Have you been shelf surfing at your public library recently. I went to Pasadena Central Library this weekend. Visiting libraries was once one of my weekly rituals. I say with some regret that my visits to a public library have come less frequently. Why? I’ve been smitten by ebooks.
My favorite public library hangout is Pasadena Central in Pasadena, CA. It has a circulation of 900,000+ items and receives 600,000+ visitors a year. Pasadena Central was built in 1927 using common materials of that era: cut stones and natural hard woods. The patina of its golden oak shelves, tables and fixtures make the library a warm, inviting environment to enjoy a good book.
As my visits are less frequent, I see dramatic changes in its services and appearance; changes that may actually be gradual to their daily patrons.
Many of those changes are in response to new technology tools and others to an ever-evolving culture. On the cultural front, I see libraries making accommodations for a certain age group. Many libraries have a children wing, then the adult section. But what to do with all those teenagers? That problem has been solved by the designation of ‘Teen Area’. Along with reading programs, multi-language services, movies, seniors services and more, the public library is reaching out to all generations.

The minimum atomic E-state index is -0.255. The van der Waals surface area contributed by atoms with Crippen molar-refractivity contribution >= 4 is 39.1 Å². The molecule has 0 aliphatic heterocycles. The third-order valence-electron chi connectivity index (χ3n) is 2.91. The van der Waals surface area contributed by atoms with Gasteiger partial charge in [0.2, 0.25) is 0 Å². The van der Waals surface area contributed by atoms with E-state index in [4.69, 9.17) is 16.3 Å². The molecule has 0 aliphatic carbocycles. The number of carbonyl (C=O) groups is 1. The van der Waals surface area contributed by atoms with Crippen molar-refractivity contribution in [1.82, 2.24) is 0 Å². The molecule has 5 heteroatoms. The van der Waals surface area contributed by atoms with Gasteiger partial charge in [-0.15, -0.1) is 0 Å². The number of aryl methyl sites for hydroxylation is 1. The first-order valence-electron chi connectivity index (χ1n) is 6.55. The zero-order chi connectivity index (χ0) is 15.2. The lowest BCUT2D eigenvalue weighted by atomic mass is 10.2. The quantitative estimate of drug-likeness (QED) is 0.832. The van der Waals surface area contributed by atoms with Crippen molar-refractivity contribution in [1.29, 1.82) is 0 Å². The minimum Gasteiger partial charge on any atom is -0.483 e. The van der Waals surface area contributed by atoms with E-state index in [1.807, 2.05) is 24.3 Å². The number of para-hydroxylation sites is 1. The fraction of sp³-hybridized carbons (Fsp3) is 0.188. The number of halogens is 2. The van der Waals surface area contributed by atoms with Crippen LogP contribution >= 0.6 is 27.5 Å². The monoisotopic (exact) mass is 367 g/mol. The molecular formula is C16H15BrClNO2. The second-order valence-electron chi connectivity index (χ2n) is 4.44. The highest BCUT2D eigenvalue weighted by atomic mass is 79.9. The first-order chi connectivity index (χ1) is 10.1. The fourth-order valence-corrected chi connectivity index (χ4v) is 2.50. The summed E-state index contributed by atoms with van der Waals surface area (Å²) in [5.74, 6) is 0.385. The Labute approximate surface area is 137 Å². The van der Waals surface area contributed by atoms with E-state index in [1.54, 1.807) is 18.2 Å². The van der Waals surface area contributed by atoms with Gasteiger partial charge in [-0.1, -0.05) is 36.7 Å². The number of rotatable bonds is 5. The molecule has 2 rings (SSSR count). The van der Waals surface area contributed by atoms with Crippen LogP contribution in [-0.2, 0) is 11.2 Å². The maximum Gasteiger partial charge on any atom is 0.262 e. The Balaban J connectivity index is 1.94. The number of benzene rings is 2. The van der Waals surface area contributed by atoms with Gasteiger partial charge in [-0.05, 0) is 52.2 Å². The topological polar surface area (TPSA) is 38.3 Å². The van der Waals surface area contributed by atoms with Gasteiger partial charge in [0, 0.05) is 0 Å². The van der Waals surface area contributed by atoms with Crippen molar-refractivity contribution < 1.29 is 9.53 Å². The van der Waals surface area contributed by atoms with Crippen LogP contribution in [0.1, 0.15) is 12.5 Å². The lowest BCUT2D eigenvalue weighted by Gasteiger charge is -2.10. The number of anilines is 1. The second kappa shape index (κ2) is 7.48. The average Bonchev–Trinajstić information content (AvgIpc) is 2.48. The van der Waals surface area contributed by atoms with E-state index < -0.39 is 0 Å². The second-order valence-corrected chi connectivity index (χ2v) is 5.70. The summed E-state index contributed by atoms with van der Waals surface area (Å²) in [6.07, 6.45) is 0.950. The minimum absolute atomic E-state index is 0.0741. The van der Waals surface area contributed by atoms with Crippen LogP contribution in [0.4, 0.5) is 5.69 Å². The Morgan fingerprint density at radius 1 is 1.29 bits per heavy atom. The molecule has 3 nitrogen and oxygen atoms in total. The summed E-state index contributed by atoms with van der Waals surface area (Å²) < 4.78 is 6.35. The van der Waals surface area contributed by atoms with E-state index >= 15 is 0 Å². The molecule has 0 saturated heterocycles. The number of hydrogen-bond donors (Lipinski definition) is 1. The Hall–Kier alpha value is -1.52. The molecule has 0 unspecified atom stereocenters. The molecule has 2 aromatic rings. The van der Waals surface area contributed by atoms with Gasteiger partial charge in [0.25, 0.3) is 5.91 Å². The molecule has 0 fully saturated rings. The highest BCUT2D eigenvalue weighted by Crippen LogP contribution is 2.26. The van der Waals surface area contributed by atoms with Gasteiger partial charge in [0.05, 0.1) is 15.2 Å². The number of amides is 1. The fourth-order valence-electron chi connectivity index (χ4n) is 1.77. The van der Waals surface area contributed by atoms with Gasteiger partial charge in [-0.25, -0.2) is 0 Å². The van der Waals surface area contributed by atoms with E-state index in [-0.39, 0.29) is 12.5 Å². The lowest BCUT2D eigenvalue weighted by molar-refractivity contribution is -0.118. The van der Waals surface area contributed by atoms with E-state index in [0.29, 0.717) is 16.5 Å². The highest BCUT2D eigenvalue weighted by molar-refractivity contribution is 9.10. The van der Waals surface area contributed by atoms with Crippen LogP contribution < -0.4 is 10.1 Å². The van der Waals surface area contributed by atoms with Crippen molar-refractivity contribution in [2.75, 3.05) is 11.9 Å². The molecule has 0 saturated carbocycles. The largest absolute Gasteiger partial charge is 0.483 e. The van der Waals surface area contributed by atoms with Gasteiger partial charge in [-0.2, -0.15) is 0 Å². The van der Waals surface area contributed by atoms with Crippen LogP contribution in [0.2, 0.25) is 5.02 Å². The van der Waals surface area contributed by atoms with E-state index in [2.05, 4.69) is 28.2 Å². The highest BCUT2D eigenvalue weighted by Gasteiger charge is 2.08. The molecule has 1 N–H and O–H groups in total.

The public library is also engaged in a battle to remain relevant on the technological front as well. Bar coded books and library cards have greatly streamlined the checkout process. Some libraries have even installed self-checkout kiosks. One can reserve and renew books on line. This is a good thing for patrons, but not so much so for libraries who rely in part on overdue to late fees for funding. More recently, thanks in great measure to OverDrive.com
But will the public library survive as one of mankind’s greatest institutions? Will the social features of whispered interaction be heard over the shouting done on social sites? Can the weighted bookshelf of the public library stand up to the loaded disk of an ebook?
In recent years, we’ve seen reduced staff, shorter hours, fewer days and more as patrons find alternate sources of books and research services and as public funds become more scarce. An important question we all should answer is, “Is the public library an essential service on the order of a police or fire department?”
My answer is “YES!”
What are your thoughts on public libraries?